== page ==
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Comment: This is appalling (Score 1) 425

Everyone's making fun of this, but this really is appalling. Apple has had nothing but trouble since Steve Jobs died. Just as people predicted. It shows that modern OS's are so bloated that it is impossible to remove all bugs. OS X and Windows 8 probably contain other similar bugs, but we just haven't found them. I would like to believe that bug-free code is possible. Perhaps Apple need to change their programming paradigms. If you want true security you need to greatly minimize your operating system and compartmentalise its tasks, so that it can be exhaustively bug-checked. Adding "features" to an operating system simply creates new security holes. We laugh at the Space Shuttle for running on 386's, and there's a bank here that still runs its terminals on OS/2, but there are applications for which code reliability is absolutely paramount. Think of space probes, nuclear weapons, pacemakers... Richard

Comment: Re:Function creep...? (Score 5, Informative) 216

Cardiologists commonly communicate electronically with the pacemaker after its insertion to adjust numerous parameters of its function. The pacemaker can also deliver information to the cardiologist about its usage history, battery state, etc. (Doctor) Richard Cavell

Comment: Re:NEWS FLASH !! FLESH HEALS !! (Score 5, Interesting) 89

by richardcavell (#41486015) Attached to: First Mammals Observed Regenerating Tissue
It is true that the "higher" parts of the brain contain memories and personality, etc. But there are some parts of the brain that are much lower and still essential. Take Parkinson's disease. If we could regrow the neurons that degenerate in Parkinson's patients, they'd have a much better quality of life. Even if the new neurons don't work identically to the old ones, the patient is still better off and has not undergone a significant personality change.

Comment: Re:NEWS FLASH !! FLESH HEALS !! (Score 5, Informative) 89

by richardcavell (#41485467) Attached to: First Mammals Observed Regenerating Tissue
I think you're underestimating the significance of this. A creature such as a lobster can regenerate an entire limb. If you cut a starfish in two, each half will regenerate the missing half so that it becomes two independent starfish. When human flesh heals, it tends to simply fill in the gap with scar tissue rather than replace the missing part. Especially for specialised tissue such as brain and heart tissue, once you've lost it, it's gone for good. If we can figure out how to make these parts regenerate, then it will revolutionize the treatment of all kinds of illness - stroke, heart attack, amputation, etc. Richard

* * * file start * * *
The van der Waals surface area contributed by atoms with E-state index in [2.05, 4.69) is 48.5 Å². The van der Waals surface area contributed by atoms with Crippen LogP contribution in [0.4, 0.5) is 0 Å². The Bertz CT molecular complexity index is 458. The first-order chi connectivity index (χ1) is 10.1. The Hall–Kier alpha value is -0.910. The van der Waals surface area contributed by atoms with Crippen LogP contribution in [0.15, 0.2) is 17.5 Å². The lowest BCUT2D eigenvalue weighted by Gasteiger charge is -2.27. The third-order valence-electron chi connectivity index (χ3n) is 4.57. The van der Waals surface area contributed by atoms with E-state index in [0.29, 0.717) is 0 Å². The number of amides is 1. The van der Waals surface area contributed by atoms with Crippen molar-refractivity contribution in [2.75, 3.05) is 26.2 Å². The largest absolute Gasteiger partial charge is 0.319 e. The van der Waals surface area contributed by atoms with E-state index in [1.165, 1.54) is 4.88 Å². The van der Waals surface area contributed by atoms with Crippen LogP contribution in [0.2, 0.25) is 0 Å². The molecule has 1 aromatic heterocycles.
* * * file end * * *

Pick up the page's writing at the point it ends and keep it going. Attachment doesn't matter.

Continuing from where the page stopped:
Comment: Re:Will be really surprised if they storm the plac (Score 1) 1065

Note, by the way, that the legal basis for seizing him is an allegation of rape. The fact that he's publishing unflattering information about the internal workings of Western governments is *not* their stated reason for wanting him.

Comment: This is hideous (Score 5, Insightful) 1065

The inviolability of an embassy is critically important to diplomatic relations. If British police set a precedent here, it will cause embassies around the world to militarize, causing tension. I hope it's just a hollow threat made by some idiot who doesn't understand the situation properly.

Comment: Re:He's probably dying (Score 2) 520

by richardcavell (#35239214) Attached to: Steve Jobs Health Worries Escalate
Correct, his type is an endocrine tumour that is quite rare and not the usual type. However, we know that Jobs' cancer has spread, he required a liver transplant for it, that he's on immunosuppressive drugs following the liver transplant, etc... He's a sick boy whichever way you look at it. (Doctor) Richard Cavell

Comment: Jobs was probably in denial (Score 5, Insightful) 402

by richardcavell (#28450927) Attached to: Hospital Confirms Steve Jobs's Liver Transplant
In my experience (I'm a doctor), almost all cancer patients go into denial and will downplay the severity of their symptoms. Steve Jobs is a billionaire, a tech guru, and all that, but he's also a human being. Based on what's publicly known, I'd say that his pancreatic islet cell cancer spread to his liver and that his liver tumour was non-resectable, and now he's ended up with a new liver by way of getting rid of the metastases. He describes his situation as a 'hormone imbalance' because that's one of the consequences of his condition, but the underlying diagnosis is far worse than that. Bottom line is that he's a very sick man... a cancer patient with a liver transplant has a limited life expectancy, and his role is now going to be figurehead/part time inputter of ideas more than being the day-to-day boss. Richard

Comment: The fresh pair of eyes have it (Score 5, Insightful) 582

by richardcavell (#28305973) Attached to: Teen Diagnoses Her Own Disease In Science Class
The original CNN story mentions that sometimes a fresh pair of eyes can spot something that the first pair didn't see. Coders and authors will be familiar with the idea. Sometimes you've looked over something and worked on it so much that you can no longer analyse it from the beginning, and it takes someone else to verify one's work. That's why nurses aren't allowed to dispense medicine unless they get another nurse to check that they have selected the right medicine and the right dose and the right patient. Also, the fact that this patient had a vested interest in making the diagnosis means that she would have examined the slide thoroughly. (Doctor) Richard Cavell

"Only the hypocrite is really rotten to the core." -- Hannah Arendt.

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